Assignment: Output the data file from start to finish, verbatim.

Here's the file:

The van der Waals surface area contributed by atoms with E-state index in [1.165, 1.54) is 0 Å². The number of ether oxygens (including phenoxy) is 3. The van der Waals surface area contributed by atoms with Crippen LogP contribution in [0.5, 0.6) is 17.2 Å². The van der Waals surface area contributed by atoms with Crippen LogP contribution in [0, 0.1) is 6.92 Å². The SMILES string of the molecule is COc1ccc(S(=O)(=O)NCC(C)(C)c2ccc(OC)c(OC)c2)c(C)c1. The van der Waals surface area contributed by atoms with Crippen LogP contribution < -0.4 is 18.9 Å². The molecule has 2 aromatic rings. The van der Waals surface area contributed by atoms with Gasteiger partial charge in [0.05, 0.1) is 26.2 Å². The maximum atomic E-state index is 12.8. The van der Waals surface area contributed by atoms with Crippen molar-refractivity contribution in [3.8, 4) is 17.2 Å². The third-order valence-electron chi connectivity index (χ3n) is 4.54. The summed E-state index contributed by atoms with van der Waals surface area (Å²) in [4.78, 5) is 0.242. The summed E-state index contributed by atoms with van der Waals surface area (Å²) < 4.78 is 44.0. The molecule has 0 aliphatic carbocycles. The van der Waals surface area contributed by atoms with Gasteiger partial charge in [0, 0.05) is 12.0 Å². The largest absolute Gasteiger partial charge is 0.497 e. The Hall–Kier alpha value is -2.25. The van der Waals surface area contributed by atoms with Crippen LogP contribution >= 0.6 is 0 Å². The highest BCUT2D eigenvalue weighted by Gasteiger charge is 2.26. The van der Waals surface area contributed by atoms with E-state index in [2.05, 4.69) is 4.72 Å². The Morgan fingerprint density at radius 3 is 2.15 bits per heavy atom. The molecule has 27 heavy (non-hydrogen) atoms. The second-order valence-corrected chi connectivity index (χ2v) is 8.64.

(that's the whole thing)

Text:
The van der Waals surface area contributed by atoms with E-state index in [1.165, 1.54) is 0 Å². The number of ether oxygens (including phenoxy) is 3. The van der Waals surface area contributed by atoms with Crippen LogP contribution in [0.5, 0.6) is 17.2 Å². The van der Waals surface area contributed by atoms with Crippen LogP contribution in [0, 0.1) is 6.92 Å². The SMILES string of the molecule is COc1ccc(S(=O)(=O)NCC(C)(C)c2ccc(OC)c(OC)c2)c(C)c1. The van der Waals surface area contributed by atoms with Crippen LogP contribution < -0.4 is 18.9 Å². The molecule has 2 aromatic rings. The van der Waals surface area contributed by atoms with Gasteiger partial charge in [0.05, 0.1) is 26.2 Å². The maximum atomic E-state index is 12.8. The van der Waals surface area contributed by atoms with Crippen molar-refractivity contribution in [3.8, 4) is 17.2 Å². The third-order valence-electron chi connectivity index (χ3n) is 4.54. The summed E-state index contributed by atoms with van der Waals surface area (Å²) in [4.78, 5) is 0.242. The summed E-state index contributed by atoms with van der Waals surface area (Å²) < 4.78 is 44.0. The molecule has 0 aliphatic carbocycles. The van der Waals surface area contributed by atoms with Gasteiger partial charge in [0, 0.05) is 12.0 Å². The largest absolute Gasteiger partial charge is 0.497 e. The Hall–Kier alpha value is -2.25. The van der Waals surface area contributed by atoms with Crippen LogP contribution >= 0.6 is 0 Å². The highest BCUT2D eigenvalue weighted by Gasteiger charge is 2.26. The van der Waals surface area contributed by atoms with E-state index in [2.05, 4.69) is 4.72 Å². The Morgan fingerprint density at radius 3 is 2.15 bits per heavy atom. The molecule has 27 heavy (non-hydrogen) atoms. The second-order valence-corrected chi connectivity index (χ2v) is 8.64.